This study is a prospective, partly randomized, multi-center, Phase III, controlled trial, designed to show that the onset-to-puncture time (OPT) for good functional outcome (defined by modified Rankin Scale score at 3 months, 0-2) can be set depending on collateral status based on multiphase CT angiogram. The purpose of this study is to prove that (1) for patients with poor collaterals, there will no difference in good outcome rate between endovascular treatment and best medical treatment group if onset-to-puncture time is between 150 minutes and 600 minutes, and 2) for patients wih good collaterals, the rate of good outcome is equal to or greater than 42% (10% greater than historical control) if onset-to-puncture time is between 150 minutes and 600 minutes. Patients will initially be classified into 3 arms based on both collateral status on multiphase CT angiography and whether or not receiving endovascular thrombectomy: group 1, patients with good collaterals and receiving endovascular thrombectomy, 2) group 2a, patient with poor collaterals and receiving endovascular thrombectomy, and 3) group 2b, patients with poor collaterals and not receiving endovascular thrombectomy. Patients with good collaterals will receive endovascular thrombectomy (EVT) if onset-to-puncture time is between 150 minutes and 600 minutes after last seen well time. Of the patients with poor collaterals, they will be randomized into endovascular treatment and best medical treatment group, if onset-to-puncture time is between 150 minutes and 600 minutes, (onset-to-puncture time is not possible within 150 minutes but possible within 600 minutes after last seen well). Primary endpoint is the rate of good outcome at 3 months. The number of subjects needed with statistical power of 0.8 and alpha value of 0.025 is estimated 309 patients.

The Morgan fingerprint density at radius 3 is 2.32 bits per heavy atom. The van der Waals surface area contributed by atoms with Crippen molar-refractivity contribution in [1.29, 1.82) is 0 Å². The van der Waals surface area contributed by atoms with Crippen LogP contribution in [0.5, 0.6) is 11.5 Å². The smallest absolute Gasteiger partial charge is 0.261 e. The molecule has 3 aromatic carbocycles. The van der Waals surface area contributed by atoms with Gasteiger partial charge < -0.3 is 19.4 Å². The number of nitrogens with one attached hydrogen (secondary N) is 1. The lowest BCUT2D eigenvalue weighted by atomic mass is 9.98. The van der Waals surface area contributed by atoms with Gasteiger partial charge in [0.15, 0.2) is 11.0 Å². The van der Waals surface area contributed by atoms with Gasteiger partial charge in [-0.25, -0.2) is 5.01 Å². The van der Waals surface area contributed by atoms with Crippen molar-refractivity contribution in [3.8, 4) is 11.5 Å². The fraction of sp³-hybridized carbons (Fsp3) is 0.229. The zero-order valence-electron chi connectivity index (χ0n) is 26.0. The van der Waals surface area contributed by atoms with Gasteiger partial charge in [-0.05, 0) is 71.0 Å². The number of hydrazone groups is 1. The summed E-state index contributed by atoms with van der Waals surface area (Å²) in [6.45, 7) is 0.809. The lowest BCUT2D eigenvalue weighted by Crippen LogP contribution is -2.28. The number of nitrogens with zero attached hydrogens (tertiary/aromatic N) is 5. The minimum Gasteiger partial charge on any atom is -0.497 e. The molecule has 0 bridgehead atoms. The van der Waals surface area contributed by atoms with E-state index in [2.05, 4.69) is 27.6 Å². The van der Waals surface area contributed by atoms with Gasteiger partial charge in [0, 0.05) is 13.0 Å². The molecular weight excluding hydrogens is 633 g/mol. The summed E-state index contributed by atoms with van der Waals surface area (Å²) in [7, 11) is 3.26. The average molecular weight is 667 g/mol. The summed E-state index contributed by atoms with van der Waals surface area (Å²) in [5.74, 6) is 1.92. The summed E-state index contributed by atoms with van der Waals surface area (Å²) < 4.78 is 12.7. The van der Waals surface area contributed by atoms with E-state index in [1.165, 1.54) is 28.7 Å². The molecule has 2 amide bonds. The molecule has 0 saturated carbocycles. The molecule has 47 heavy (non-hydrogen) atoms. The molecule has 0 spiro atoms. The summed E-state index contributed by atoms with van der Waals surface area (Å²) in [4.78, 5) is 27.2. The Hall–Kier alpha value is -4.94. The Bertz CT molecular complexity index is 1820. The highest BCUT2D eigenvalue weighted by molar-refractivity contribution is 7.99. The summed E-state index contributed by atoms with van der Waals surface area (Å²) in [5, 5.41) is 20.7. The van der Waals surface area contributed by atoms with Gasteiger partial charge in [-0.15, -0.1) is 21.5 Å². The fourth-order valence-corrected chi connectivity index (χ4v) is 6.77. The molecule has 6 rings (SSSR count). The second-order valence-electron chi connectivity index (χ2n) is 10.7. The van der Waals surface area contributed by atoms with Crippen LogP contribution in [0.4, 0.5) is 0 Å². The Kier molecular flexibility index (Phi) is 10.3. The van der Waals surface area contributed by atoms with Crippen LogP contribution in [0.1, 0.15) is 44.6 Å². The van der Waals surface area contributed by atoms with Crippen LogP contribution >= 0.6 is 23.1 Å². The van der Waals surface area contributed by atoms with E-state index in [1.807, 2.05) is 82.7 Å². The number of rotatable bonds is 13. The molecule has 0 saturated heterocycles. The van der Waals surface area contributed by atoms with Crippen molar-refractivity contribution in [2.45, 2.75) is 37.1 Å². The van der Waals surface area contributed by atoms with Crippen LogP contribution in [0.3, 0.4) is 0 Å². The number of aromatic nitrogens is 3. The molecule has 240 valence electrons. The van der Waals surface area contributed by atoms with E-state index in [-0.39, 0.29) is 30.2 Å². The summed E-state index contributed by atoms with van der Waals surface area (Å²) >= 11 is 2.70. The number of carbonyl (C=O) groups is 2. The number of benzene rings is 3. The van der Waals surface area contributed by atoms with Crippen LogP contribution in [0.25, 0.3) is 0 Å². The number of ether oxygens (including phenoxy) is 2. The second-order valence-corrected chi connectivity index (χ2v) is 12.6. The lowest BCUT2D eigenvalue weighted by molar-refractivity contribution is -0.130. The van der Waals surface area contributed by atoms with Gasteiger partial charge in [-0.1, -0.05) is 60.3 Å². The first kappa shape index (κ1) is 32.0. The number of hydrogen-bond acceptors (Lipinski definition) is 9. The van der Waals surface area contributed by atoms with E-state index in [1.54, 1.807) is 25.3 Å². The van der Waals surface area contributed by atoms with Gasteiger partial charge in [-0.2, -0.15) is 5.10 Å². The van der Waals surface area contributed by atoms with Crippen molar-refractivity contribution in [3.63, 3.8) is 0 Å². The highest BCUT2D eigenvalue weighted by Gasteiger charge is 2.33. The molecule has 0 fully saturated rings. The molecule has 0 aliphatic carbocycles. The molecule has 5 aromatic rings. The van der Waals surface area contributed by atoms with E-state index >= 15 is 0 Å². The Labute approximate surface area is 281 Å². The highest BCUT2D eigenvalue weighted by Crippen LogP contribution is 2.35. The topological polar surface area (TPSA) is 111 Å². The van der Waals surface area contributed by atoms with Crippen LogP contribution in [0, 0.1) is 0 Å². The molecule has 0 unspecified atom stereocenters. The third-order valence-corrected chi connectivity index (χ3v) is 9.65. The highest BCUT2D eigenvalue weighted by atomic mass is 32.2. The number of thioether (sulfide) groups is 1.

The overarching objective of our proposal is to develop a One-Stop-Shop imaging using the available C-arm Cone-Beam Computed Tomography (CBCT) data acquisition systems currently widely available worldwide in interventional angiography suites to enable acute ischemic stroke patients to be imaged, triaged, treated, and assessed using a single modality in one room.